Governor Bill Walker appointed Alice Bioff and Cordelia Kellie and reappointed Benjamin Brown as Chair and Kesler Woodward as Vice-Chair, to the Alaska State Council on the Arts (ASCA).
The Council‘s mission is to represent, support and advance the creative endeavors of individuals, organizations and agencies throughout Alaska. ASCA considers the arts and creative sector to include: organizations, businesses, groups and individuals who serve as creators, designers, makers, educators, administrators, producers, presenters and distributors in the areas of visual art, music, literature, fashion, poetry, performing arts, cultural practices and traditions, culinary arts, language preservation, graphic design, architecture, public spaces, film and media.
Brown commented, “We are delighted that Governor Walker has appointed Alice Bioff and Cordelia Kellie to the Alaska State Council on the Arts. These two wonderful Alaska Native women have impressive and unique skills, experiences and abilities that will contribute greatly to our work in enriching the lives of all Alaskans. I am honored to be re-appointed to the position of chair and extremely grateful that Kes Woodward will continue in his role as vice-chair of the Council. ASCA faces challenges as do all parts of state government, and we are fully committed to working creatively and diligently to find ways to maintain and improve our capacity to deliver the best services to all the people of the Great Land in this time of transformation.”
Alice Tunuunataq Bioff, Iñupiaq from Koyuk, Alaska, has worked in Kawerak's Community Planning and Development department since March 2010. As the business planning specialist, Alice acts as a resource partner connecting small business entrepreneurs to Alaska Small Business Development Center advisors and other resources that offer technical assistance in small business development to the residents of the sixteen communities of the Bering Strait Region. In this capacity, she has been working with regional Alaska Native artists such as traditional carvers from St. Lawrence Island and other Bering Strait communities, to assist in developing business opportunities and networks. Alice has worked for native non-profit organizations for over eighteen years since attaining her BA degree in rural development from the University of Alaska, Fairbanks. In addition, Alice brings with her the experience of owning her own business for eight years.
Cordelia Qiġnaaq Kellie, of Wasilla, is a writer, communicator and community advocate whose mission is to contribute to Alaska through community engagement, collaboration and development for the interests of indigenous people. She is the daughter of John and Agnes Kellie and is of Iñupiaq, Scottish, Cherokee and Choctaw descent. Raised in Wasilla, her family is from Wainwright and Washington, and she has family living across the North Slope. Cordelia received a bachelor’s degree in English rhetoric and communications from the University of Alaska, Anchorage in 2011 and her work has included rural community economic development, stakeholder engagement, external communications, legislative affairs and language and cultural instruction. Cordelia is currently living in Barrow, working in tribal education at Iḷisaġvik College and will be attending the University of Alaska, Fairbanks this fall for her masters in rural development with an emphasis in arctic policy. Cordelia enjoys learning Iñupiaq, organizing community events and growing in understanding about social issues. She also publishes Nalliq, an online repository of stories and poetry about indigenous issues.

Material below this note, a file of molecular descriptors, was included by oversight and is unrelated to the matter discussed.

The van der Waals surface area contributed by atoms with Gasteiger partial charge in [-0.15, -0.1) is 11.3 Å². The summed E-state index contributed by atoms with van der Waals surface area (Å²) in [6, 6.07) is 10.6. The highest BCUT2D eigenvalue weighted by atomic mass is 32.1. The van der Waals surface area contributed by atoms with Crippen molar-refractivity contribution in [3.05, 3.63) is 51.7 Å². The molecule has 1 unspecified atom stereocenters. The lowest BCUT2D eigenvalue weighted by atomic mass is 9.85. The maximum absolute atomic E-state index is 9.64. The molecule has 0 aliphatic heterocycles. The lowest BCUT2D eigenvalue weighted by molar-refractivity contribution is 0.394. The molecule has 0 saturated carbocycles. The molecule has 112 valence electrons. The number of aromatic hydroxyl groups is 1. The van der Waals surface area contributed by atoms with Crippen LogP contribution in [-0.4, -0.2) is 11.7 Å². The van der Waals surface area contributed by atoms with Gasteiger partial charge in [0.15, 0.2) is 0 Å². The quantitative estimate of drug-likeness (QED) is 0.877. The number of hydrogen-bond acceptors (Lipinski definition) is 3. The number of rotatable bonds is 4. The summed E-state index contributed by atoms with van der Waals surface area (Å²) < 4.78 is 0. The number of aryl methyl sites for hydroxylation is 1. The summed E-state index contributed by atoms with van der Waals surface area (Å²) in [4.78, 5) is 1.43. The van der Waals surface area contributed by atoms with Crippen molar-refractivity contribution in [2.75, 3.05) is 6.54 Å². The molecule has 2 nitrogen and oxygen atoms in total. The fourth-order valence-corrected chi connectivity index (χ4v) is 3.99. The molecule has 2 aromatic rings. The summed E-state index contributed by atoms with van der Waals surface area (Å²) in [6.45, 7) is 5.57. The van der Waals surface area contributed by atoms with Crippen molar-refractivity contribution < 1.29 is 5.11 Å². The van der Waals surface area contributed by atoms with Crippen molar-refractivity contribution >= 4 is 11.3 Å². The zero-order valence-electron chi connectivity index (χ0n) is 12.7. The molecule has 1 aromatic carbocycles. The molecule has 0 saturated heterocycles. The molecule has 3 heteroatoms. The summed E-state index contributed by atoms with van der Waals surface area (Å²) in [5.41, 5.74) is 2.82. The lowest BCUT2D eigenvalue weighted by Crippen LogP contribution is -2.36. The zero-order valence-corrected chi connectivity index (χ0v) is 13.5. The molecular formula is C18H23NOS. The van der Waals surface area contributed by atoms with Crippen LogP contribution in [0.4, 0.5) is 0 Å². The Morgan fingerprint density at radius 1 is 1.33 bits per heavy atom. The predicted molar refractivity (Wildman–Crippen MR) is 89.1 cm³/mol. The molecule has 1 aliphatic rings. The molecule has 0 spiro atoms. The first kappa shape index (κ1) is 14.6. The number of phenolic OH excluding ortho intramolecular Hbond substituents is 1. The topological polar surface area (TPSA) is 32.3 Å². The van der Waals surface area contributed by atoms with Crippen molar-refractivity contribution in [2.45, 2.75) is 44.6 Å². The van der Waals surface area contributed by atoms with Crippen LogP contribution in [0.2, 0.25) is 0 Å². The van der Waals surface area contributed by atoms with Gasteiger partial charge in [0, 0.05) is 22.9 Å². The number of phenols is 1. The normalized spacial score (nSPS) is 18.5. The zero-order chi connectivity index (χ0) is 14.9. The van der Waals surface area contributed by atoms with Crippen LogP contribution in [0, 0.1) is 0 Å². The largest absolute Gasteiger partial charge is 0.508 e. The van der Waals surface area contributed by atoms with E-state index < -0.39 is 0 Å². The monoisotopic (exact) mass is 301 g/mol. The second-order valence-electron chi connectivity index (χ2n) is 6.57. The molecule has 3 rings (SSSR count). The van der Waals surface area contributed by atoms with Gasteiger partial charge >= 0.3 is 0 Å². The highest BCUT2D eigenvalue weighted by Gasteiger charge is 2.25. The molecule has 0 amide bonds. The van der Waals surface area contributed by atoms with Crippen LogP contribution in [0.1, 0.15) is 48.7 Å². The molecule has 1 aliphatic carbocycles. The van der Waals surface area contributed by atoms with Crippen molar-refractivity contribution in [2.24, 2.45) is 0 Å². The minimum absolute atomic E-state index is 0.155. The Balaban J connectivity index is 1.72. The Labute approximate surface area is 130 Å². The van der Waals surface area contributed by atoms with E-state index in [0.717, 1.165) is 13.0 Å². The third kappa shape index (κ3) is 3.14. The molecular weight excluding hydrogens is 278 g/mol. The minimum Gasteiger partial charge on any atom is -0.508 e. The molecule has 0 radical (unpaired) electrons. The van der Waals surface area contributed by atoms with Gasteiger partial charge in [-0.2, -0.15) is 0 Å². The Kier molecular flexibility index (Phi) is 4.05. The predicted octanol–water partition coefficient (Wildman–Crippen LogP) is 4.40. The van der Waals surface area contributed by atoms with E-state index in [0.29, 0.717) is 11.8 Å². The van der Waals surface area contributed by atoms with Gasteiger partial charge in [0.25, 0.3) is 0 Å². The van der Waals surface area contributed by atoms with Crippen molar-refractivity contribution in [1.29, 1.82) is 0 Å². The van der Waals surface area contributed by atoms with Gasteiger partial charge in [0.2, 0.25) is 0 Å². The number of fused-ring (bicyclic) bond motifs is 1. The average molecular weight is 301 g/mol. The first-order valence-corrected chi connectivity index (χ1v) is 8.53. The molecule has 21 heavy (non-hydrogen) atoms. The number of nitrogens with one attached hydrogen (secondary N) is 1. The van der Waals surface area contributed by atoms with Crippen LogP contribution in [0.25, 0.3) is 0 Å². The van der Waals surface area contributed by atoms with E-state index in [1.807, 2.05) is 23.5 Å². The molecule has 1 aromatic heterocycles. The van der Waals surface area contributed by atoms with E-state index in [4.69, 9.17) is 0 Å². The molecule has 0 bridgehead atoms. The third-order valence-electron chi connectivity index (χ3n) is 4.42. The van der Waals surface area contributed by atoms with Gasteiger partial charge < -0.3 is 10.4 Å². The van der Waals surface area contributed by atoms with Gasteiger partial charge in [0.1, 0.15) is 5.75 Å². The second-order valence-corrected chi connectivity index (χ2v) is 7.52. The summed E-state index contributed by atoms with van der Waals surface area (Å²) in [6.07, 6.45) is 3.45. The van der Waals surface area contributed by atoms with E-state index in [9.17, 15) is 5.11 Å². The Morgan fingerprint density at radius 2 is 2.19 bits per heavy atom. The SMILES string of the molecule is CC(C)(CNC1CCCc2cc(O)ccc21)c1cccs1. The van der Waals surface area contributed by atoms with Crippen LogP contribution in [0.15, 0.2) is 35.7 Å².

Benjamin Brown, of Juneau, has served on the Alaska State Council on the Arts since 2004, first as vice-chairman and since 2007 as chairman. He is a lifelong Alaskan and a company member at Perseverance Theatre in Juneau, Alaska. Brown is an attorney who serves on the Alaska Commercial Fisheries Entry Commission and was previously an associate at Baxter Bruce & Sullivan, P.C., working on both criminal and civil matters. He was a legislative aide in Juneau and Anchorage prior to attending law school, and in the past served on the boards of the Alaska Humanities Forum, the Juneau Arts & Humanities Council, Juneau public radio/television station Capital Community Broadcasting, and Coast Alaska, the consortium of Southeast Alaska public stations. Brown currently serves as First Vice-President of the Board of the National Assembly of State Arts Agencies, and on the Board of Alaska Public Media, a statewide public broadcaster based in Anchorage. Brown graduated from Palmer High School, and holds degrees from Georgetown University's School of Foreign Service and Northeastern University's School of Law.
Kesler Woodward, of Fairbanks, retired in 2000 as professor of art emeritus at the University of Alaska, Fairbanks to make his own art full-time, but he continues to serve on graduate art and northern studies committees and as an Academic Affiliate at the University of Alaska Museum. Since 1983 he has served on the Alaska State Council on the Arts under seven Alaskan governors, and he served ten years on the board of the Western States Arts Federation, including two terms as chair. Woodward received the first Alaska Governor’s Award for Lifetime Achievement in the Arts in 2004, and he was selected as the Rasmuson Foundation’s Distinguished Alaska Artist in 2012.